Warwick, R. I. – April 12, 1943

Warwick, Rhode Island – April 12, 1943

 

P-47C Thunderbolt U.S. Air Force Photo

P-47C Thunderbolt
U.S. Air Force Photo

     On the morning of April 12, 1943, four army P-47C  Thunderbolts took off from Hillsgrove Army Air Field in Warwick for a formation training flight.  The flight leader was 2nd Lt. Eldred G. Howard, with 2nd Lt. Gordon M. Kimpel in the number two position, followed by 2nd Lt. John H. Schrik, and 2nd Lt. Clifton D. Wheeler Jr.

     While flying an extended string formation at 8,000 feet, Lt. Howard pulled upwards expecting the other three planes to follow.  Lt. Kimpel followed, but the sun temporarily blinded him causing him to loose sight of Howard.  Kimpels’ aircraft (41-6634) then crashed into the rear of Howard’s (41-6174). 

     Howard’s plane went straight down into Narragansett Bay killing him.  Kimpel’s P-47 crashed in a swampy area off Cowesett Avenue in the Cowesett section of Warwick.  Kimpel managed to bail out, but was struck by the rear stabilizer of his plane and killed.  His body came down in a small pond near Meunier’s Shell Fish Company at Arnold’s Neck.    

      In his witness statement given later to army investigators, Lt. Schrik stated: “On April 12th, I was flying in a formation consisting of Lts. Howard, Wheeler, Kimpel, and myself.  The time was approximately 0845. I saw Lt. Howard’s and Lt. Kimpel’s planes collide and Lt. Howard’s plane went almost straight down.  I saw the plane hit the water and disappear.  As I was watching the plane during its entire descent, I know that Lt. Howard did not bail out or jump from the plane.”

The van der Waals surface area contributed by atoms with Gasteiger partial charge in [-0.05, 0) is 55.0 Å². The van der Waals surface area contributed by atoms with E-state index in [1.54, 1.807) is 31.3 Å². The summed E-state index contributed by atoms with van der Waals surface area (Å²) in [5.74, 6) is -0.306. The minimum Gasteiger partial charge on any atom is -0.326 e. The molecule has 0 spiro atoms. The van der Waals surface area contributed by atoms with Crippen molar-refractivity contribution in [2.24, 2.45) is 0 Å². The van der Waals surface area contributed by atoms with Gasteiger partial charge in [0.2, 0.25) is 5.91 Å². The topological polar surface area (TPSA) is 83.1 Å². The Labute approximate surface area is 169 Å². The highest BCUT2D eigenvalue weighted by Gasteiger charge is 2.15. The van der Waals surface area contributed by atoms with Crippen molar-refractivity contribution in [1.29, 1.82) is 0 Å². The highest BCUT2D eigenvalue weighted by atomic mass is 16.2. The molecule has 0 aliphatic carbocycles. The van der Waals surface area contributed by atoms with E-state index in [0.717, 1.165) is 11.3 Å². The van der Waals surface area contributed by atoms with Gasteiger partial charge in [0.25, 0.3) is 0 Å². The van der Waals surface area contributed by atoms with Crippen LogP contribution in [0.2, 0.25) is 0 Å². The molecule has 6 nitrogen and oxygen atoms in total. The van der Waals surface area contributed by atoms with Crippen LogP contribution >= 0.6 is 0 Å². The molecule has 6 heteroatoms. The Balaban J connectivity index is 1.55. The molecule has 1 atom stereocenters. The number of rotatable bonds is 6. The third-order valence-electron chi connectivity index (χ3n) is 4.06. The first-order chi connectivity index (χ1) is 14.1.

Lt. Wheeler related the following in his statement.  “On April 12th, at approximately 0845, I was flying in a formation consisting of Lts. Howard, Kimpel, Schrik and myself.  I saw Lt. Howard’s and Lt. Kimpel’s planes collide.  Lt. Howard’s plane went straight down at an angle of about 35 degrees in a south easterly direction.  I saw the plane hit the water and know that Lt. Howard did not bail out or get out of the plane, as I watched it during the entire descent.  The plane disappeared immediately upon hitting the water.” 

     As a footnote to this incident, Lt. John H. Schrik did not survive the war.  He was killed in action in New Guinea on August 15, 1943, and is buried in Mount Emblem Cemetery, Elmhurst, Illinois. 

Sources:

Pawtucket Times, “Pilot Is Killed In Plane Crash”, April 12, 1943, Pg. 1 

U.S.  Army Crash Investigation Report # 43-4-12-7

Website: Find-A-Grave – John H. Schrik 

 

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